Speaker: Alexander Bednarek (supervised by Behrouz Taji)

Title: Canonical Metrics in Complex Geometry

Time: 1:00-1:30pm (Wed 16 Nov 2022)

Abstract: Complex geometry is the study of geometric objects constructed out of the complex numbers such as complex manifolds and holomorphic vector bundles. One can provide additional geometric structure in the form of a metric and an interesting question is for which manifolds particular canonical metrics exist. For certain Kahler manifolds, the existence of Kahler-Einstein metrics is given by the Calabi-Yau theorem for which Shing-Tung Yau received the Fields medal in 1982.


The Riemann uniformization theorem states that any simply-connected Riemann surface is biholomorphic to either P^1(C), C or the unit disc D. This is an extension of the Gauss-Bonnet theorem which provides a connection between topology and geometry in terms of genus and curvature. As every compact Riemann surface is a 1-dimensional Kahler manifold, one generalizes the Riemann uniformization theorem to higher dimensions via the use of Kahler-Einstein metrics to show that certain topological constraints control the curvature of a Kahler manifold. This thesis provides explicit local calculations for this partial generalization which are inaccessible for those who are not well-versed in the field.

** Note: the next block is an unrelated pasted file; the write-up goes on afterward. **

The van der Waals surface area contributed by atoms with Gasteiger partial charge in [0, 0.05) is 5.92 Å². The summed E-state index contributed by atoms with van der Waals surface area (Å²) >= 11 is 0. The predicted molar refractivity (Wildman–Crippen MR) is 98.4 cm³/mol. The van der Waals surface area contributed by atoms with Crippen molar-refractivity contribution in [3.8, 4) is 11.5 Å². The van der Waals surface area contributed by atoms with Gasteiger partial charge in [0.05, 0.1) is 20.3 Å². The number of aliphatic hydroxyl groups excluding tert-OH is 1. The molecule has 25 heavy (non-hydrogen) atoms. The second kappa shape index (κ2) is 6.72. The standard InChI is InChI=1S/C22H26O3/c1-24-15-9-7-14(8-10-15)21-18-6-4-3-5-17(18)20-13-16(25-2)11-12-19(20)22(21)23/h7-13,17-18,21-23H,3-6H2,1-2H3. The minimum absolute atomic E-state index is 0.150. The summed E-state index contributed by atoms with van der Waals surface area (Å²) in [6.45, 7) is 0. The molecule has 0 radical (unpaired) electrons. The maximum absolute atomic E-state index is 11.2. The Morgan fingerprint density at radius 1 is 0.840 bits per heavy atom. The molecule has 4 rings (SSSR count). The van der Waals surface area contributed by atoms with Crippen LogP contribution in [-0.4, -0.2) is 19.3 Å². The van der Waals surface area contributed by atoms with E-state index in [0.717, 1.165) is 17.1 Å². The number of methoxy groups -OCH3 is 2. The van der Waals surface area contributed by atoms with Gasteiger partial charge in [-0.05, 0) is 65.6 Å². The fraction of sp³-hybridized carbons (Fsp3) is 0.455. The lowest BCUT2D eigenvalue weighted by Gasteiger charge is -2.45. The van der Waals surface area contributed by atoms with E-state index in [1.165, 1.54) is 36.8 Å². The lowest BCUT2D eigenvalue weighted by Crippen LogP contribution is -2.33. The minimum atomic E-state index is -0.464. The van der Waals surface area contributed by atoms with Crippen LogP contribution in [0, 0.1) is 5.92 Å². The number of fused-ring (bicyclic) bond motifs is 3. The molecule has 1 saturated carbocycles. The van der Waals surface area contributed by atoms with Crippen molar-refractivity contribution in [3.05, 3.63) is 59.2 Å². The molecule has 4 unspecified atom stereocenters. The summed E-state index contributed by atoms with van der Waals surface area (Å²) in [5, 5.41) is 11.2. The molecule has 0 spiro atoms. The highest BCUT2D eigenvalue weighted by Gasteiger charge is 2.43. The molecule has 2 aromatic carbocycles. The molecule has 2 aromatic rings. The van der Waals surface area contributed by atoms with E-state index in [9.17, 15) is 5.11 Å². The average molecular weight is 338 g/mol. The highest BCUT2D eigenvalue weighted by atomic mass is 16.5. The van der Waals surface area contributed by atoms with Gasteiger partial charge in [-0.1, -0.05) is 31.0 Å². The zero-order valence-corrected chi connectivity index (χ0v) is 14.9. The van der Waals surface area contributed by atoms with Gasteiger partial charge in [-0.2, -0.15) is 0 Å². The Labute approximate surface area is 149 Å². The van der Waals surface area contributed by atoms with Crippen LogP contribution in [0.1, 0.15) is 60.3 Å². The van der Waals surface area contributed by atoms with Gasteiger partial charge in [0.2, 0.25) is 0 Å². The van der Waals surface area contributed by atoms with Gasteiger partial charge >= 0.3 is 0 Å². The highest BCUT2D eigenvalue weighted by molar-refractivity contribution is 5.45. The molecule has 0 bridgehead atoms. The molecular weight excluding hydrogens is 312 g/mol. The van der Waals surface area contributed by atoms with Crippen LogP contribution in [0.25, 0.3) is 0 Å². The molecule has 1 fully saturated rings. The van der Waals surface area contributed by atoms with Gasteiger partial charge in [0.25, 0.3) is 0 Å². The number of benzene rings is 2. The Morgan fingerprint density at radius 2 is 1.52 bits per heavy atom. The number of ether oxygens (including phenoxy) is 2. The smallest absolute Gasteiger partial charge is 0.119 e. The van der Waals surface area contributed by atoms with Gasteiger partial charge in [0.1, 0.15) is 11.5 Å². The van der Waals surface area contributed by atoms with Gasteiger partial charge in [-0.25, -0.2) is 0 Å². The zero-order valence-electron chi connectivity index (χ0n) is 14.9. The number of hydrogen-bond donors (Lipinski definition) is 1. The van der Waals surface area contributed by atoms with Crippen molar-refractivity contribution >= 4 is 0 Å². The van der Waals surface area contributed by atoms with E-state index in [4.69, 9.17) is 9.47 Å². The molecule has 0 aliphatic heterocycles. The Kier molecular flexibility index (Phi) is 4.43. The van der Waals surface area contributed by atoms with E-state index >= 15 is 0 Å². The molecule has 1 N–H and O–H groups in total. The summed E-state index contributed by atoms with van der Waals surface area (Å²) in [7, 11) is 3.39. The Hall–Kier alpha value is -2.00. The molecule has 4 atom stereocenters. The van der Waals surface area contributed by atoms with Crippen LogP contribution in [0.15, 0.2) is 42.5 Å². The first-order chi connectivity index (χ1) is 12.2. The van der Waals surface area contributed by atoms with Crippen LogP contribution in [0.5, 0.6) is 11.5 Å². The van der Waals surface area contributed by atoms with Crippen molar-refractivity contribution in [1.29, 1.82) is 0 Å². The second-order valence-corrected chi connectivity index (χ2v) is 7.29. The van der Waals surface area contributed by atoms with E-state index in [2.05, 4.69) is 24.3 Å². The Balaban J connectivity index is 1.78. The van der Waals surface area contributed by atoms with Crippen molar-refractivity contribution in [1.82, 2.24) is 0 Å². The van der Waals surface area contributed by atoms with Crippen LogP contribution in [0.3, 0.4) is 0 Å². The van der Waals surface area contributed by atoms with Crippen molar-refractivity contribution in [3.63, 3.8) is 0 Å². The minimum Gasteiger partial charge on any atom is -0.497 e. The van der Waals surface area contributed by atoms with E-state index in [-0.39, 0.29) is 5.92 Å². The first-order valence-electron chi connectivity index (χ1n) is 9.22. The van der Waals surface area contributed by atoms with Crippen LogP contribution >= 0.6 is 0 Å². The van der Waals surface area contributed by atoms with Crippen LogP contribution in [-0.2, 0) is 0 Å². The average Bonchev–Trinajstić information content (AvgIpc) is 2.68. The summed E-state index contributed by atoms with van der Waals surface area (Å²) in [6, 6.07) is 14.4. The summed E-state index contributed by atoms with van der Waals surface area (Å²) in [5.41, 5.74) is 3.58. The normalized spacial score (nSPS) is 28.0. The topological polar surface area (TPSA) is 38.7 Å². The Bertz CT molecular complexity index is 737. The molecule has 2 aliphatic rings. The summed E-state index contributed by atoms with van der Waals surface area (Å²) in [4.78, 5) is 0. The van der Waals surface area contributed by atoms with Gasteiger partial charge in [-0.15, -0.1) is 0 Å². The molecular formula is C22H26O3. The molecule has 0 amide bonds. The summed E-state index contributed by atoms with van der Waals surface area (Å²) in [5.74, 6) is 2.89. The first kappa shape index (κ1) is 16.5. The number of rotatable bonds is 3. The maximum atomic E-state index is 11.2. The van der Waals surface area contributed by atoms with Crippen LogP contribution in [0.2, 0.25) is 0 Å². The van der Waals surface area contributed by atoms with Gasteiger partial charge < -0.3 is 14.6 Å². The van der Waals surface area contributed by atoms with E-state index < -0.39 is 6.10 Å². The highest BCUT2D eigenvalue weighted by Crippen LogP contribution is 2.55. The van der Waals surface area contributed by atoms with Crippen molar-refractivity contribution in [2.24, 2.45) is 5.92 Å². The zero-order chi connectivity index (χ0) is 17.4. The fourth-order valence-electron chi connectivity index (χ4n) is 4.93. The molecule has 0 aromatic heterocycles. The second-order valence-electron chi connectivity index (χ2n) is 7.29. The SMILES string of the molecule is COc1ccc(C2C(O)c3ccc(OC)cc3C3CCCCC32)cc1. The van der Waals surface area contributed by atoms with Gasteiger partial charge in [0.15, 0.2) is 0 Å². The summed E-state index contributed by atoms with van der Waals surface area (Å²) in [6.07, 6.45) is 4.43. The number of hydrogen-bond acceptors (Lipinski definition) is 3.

Speaker: Jodie Lee (supervised by Catherine Greenhill)

Title: Colouring Random Graphs

Time: 1:30pm-2:00pm

Abstract: The chromatic number of a graph is the smallest number of colours needed for a vertex colouring where no two adjacent vertices are coloured the same. If I choose a graph randomly, what can we expect its chromatic number to be? Now, if I choose another graph according to the same random model, how different is the chromatic number from this graph compared to the first?


In this talk, we answer these questions with the binomial or Erdos-Renyi random graph G_{n,p}. We will see that the chromatic number behaves quite differently depending the choice of probability p = p(n). I will give an overview of the major breakthroughs and ideas which help uncover the interesting behaviour of this graph parameter.


Alexander Bednarek, Jodie Lee


UNSW, Sydney


Wednesday 16 November 2022, 1:00pm-2:00pm


RC-4082 and online via Zoom (Link below; password:  460738)

Research Area

Pure mathematics